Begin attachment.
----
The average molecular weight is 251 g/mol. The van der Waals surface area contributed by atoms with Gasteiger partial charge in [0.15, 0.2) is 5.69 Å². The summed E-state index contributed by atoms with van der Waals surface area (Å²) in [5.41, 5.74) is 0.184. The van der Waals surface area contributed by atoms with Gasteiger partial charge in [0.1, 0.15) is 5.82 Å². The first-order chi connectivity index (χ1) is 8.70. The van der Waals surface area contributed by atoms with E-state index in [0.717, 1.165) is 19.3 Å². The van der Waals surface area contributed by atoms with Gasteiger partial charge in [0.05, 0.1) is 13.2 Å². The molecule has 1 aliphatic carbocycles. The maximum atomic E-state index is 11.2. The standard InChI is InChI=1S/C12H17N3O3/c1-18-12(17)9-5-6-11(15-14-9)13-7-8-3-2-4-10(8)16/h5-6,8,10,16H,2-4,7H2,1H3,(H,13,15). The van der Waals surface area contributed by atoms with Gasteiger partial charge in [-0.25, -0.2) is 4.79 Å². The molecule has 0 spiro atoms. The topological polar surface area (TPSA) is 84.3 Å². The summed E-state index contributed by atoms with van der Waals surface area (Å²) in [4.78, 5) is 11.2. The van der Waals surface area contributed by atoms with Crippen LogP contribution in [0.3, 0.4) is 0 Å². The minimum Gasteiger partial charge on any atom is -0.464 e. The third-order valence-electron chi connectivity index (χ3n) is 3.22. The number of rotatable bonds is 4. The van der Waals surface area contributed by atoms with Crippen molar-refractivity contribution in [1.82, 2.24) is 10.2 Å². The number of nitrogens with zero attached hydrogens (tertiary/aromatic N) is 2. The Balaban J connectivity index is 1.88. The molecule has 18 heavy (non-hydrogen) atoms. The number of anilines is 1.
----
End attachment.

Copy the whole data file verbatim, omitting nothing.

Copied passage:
The average molecular weight is 251 g/mol. The van der Waals surface area contributed by atoms with Gasteiger partial charge in [0.15, 0.2) is 5.69 Å². The summed E-state index contributed by atoms with van der Waals surface area (Å²) in [5.41, 5.74) is 0.184. The van der Waals surface area contributed by atoms with Gasteiger partial charge in [0.1, 0.15) is 5.82 Å². The first-order chi connectivity index (χ1) is 8.70. The van der Waals surface area contributed by atoms with E-state index in [0.717, 1.165) is 19.3 Å². The van der Waals surface area contributed by atoms with Gasteiger partial charge in [0.05, 0.1) is 13.2 Å². The molecule has 1 aliphatic carbocycles. The maximum atomic E-state index is 11.2. The standard InChI is InChI=1S/C12H17N3O3/c1-18-12(17)9-5-6-11(15-14-9)13-7-8-3-2-4-10(8)16/h5-6,8,10,16H,2-4,7H2,1H3,(H,13,15). The van der Waals surface area contributed by atoms with Gasteiger partial charge in [-0.25, -0.2) is 4.79 Å². The molecule has 0 spiro atoms. The topological polar surface area (TPSA) is 84.3 Å². The summed E-state index contributed by atoms with van der Waals surface area (Å²) in [4.78, 5) is 11.2. The van der Waals surface area contributed by atoms with Crippen LogP contribution in [0.3, 0.4) is 0 Å². The minimum Gasteiger partial charge on any atom is -0.464 e. The third-order valence-electron chi connectivity index (χ3n) is 3.22. The number of rotatable bonds is 4. The van der Waals surface area contributed by atoms with Crippen molar-refractivity contribution in [1.82, 2.24) is 10.2 Å². The number of nitrogens with zero attached hydrogens (tertiary/aromatic N) is 2. The Balaban J connectivity index is 1.88. The molecule has 18 heavy (non-hydrogen) atoms. The number of anilines is 1.